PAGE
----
SINGAPORE/KUALA LUMPUR (Reuters) - Singapore and Malaysia are grappling with some of the driest weather they have ever seen, forcing the tiny city-state to ramp up supplies of recycled water while its neighbor rations reserves amid disruptions to farming and fisheries.
Singapore, which experiences tropical downpours on most days, suffered its longest dry spell on record between January 13 and February 8 and has had little rain since.
Shares in Hyflux Ltd, which operates desalination and water recycling operations in Singapore, have risen 3.5 pct over the past month.
In peninsular Malaysia, 15 areas have not had rainfall in more than 20 days, with some of them dry for more than a month, according to the Malaysian Meteorological Department. The dry weather is expected to run for another two weeks.
The Indonesian province of Riau has also been hit, with parts of the region wreathed in smog, usually caused by farmers setting fires to illegally clear land. Poor visibility has disrupted flights to and from the airport in Pekanbaru.
Malaysian Prime Minister Najib Razak was due to discuss the drought at a cabinet meeting on Wednesday that would decide whether to declare a national emergency, according to state news agency Bernama.
On Wednesday, media said the Malaysian state of Selangor had won approval from the federal government to take over four water firms, with the dry spell forcing an end to a five-year feud over control of water resources.
The state will pay the firms, which include builder Gamuda and water services company Puncak Niaga, 9.65 billion ringgit ($2.94 billion) to their owners in compensation.
While some dry weather is expected at this time of year, the abnormal lack of rain is raising concern about the pace of climate change.
“The concern is that these uncommon weather events may be happening more frequently sooner rather than later,” said National University of Singapore researcher Winston Chow.
Malaysia is the world’s second-largest producer of palm oil and planters say dry weather lasting more than two months can hurt yields six months to two years down the line, affecting output and fuelling benchmark Kuala Lumpur prices.
Concern the weather will hurt production has helped push up palm oil prices about 8 percent in February, setting the market on track for its biggest monthly gain in four months.
The lack of rain is also believed to have caused extensive damage to the rice crop.
In Singapore, the dry weather is being blamed in part for the death of fish stocks at several offshore farms. About 160 tons of fish have died in recent weeks because of a lack of oxygen in the water.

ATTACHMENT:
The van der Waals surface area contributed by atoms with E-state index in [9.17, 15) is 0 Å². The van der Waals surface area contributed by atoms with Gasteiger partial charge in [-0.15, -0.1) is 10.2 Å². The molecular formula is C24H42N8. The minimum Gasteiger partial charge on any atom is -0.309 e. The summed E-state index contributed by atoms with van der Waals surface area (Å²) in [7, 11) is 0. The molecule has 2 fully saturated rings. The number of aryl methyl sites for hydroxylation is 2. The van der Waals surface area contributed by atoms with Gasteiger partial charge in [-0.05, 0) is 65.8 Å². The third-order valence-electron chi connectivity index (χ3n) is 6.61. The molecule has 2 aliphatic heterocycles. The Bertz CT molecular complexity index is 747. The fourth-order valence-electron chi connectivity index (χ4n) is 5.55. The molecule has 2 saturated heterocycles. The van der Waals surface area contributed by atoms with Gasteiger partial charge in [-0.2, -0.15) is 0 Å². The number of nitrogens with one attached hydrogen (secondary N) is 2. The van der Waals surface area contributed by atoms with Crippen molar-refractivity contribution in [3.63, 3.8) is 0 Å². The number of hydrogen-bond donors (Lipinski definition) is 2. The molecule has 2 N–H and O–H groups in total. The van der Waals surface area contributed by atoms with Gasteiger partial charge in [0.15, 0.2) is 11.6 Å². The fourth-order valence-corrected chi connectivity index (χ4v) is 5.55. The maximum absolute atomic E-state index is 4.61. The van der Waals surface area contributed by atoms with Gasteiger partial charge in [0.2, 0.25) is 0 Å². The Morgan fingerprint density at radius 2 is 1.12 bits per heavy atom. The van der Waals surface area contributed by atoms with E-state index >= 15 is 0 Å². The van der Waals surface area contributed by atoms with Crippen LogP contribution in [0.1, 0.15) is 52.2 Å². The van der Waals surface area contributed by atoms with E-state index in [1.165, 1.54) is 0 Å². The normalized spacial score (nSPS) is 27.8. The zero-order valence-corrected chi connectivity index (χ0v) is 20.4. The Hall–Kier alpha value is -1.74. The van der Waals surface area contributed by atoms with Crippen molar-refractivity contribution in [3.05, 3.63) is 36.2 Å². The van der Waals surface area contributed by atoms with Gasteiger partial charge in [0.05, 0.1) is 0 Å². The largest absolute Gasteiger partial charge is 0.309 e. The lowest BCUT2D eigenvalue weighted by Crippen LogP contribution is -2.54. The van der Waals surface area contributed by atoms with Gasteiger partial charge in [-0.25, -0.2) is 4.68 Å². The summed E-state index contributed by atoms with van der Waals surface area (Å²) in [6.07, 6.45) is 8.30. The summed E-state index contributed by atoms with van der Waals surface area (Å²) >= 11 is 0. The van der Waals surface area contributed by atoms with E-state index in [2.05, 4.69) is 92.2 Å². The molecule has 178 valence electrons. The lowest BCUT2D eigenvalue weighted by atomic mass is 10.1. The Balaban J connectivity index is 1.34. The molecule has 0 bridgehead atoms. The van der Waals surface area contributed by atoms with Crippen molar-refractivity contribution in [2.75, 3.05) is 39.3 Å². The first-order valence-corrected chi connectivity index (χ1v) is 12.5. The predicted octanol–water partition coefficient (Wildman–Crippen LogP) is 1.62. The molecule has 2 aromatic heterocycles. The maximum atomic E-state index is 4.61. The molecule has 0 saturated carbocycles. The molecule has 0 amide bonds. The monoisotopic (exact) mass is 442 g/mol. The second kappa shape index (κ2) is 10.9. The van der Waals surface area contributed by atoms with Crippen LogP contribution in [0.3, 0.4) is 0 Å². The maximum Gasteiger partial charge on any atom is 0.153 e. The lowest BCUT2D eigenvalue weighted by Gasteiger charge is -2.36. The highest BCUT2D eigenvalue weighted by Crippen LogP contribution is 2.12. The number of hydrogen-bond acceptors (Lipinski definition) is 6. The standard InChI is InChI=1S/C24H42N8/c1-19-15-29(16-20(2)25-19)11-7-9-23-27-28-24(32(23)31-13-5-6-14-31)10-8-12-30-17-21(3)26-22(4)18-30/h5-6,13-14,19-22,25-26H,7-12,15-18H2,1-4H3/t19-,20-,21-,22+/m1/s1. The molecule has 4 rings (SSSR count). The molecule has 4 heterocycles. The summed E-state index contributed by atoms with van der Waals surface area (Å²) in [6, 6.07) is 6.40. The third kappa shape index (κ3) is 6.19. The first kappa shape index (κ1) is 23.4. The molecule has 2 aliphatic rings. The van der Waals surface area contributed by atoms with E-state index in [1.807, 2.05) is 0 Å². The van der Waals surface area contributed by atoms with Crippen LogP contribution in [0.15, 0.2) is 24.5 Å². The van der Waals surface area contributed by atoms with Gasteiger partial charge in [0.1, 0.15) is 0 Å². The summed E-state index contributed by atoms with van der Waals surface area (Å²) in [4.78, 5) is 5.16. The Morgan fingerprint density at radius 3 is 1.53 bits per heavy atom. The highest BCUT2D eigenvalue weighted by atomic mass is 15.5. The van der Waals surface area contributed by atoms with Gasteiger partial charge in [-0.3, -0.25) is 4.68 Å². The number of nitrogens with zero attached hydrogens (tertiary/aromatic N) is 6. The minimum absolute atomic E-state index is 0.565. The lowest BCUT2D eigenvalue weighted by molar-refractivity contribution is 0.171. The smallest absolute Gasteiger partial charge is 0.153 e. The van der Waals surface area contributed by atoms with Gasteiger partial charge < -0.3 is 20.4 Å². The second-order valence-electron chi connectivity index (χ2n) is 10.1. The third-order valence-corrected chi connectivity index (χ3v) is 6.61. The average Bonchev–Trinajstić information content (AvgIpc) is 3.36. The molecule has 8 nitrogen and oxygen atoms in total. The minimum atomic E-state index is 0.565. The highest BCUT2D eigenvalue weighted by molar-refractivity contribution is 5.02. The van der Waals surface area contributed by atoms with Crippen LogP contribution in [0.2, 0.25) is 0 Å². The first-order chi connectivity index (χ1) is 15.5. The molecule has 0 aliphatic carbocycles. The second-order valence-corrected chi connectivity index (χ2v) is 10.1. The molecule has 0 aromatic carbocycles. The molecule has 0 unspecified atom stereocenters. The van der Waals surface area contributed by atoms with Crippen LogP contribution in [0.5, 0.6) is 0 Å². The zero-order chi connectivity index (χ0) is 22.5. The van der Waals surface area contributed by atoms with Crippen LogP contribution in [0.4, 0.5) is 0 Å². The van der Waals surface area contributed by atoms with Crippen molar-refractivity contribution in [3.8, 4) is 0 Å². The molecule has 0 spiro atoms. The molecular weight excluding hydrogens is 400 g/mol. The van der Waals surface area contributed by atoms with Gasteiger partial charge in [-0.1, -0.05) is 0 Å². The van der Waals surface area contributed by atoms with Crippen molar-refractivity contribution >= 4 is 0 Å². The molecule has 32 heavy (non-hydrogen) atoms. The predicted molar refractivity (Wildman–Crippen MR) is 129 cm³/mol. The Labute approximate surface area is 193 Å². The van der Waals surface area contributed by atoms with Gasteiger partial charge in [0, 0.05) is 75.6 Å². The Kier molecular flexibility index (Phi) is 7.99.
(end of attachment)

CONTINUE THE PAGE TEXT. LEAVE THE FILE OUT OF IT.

The Malaysian Fire and Rescue Department said it had got more than 7,000 calls about forest and bush fires nationwide since early February, five times more than usual.
Selangor, Malaysia’s richest and most industrialized state, began limited water rationing on Tuesday as levels in its dams plunged to critical lows.
“We pledge that every consumer will receive water, but it will be rationed to ensure supply every two days,” Bernama quoted state chief minister Abdul Khalid Ibrahim as saying.
“In a week, consumers will receive water for four days.”
The state of Negeri Sembilan, near Kuala Lumpur, declared a “state of crisis” over the water shortage last week.
In Singapore, the Public Utilities Board has boosted the supply of recycled water, known as NEWater, and desalinated supplies, to keep up reservoir levels.
Singapore’s national security concerns mean it has developed into one of the world leaders in water technology as it tries to cut reliance on imported supplies from Malaysia.
About 55 percent of Singapore’s water is now desalinated or recycled, in line with an aim to be self-sufficient by 2061, when a 1962 agreement to buy 250 million gallons per day from Malaysia ends, according to the board.
The deal lets Singapore buy the Malaysian water at 0.03 ringgit ($0.01) per 1,000 gallons, and sell back treated water for 0.50 ringgit per 1,000 gallons.
Some experts say while Singapore is coping well with the dry spell, it needs to diversify its water supplies further.
“The expectation of the large increase of NEWater and desalination water may not be practical due to their much higher cost than imported water and catchment water,” said Pat Yeh, assistant professor in the Department of Civil and Environmental Engineering at National University of Singapore.
Johor, the Malaysian state that borders Singapore, has been urging an early re-negotiation of the water deal, saying it is too advantageous to the city-state.
“The talks should begin immediately,” Hasni Mohammad, chairman of a public works panel, told Bernama in a recent interview. “We have long been in a losing position.”
Additional reporting by Niluksi Koswanage; Writing by Rachel Armstrong; Editing by Clarence Fernandez and Robert Birsel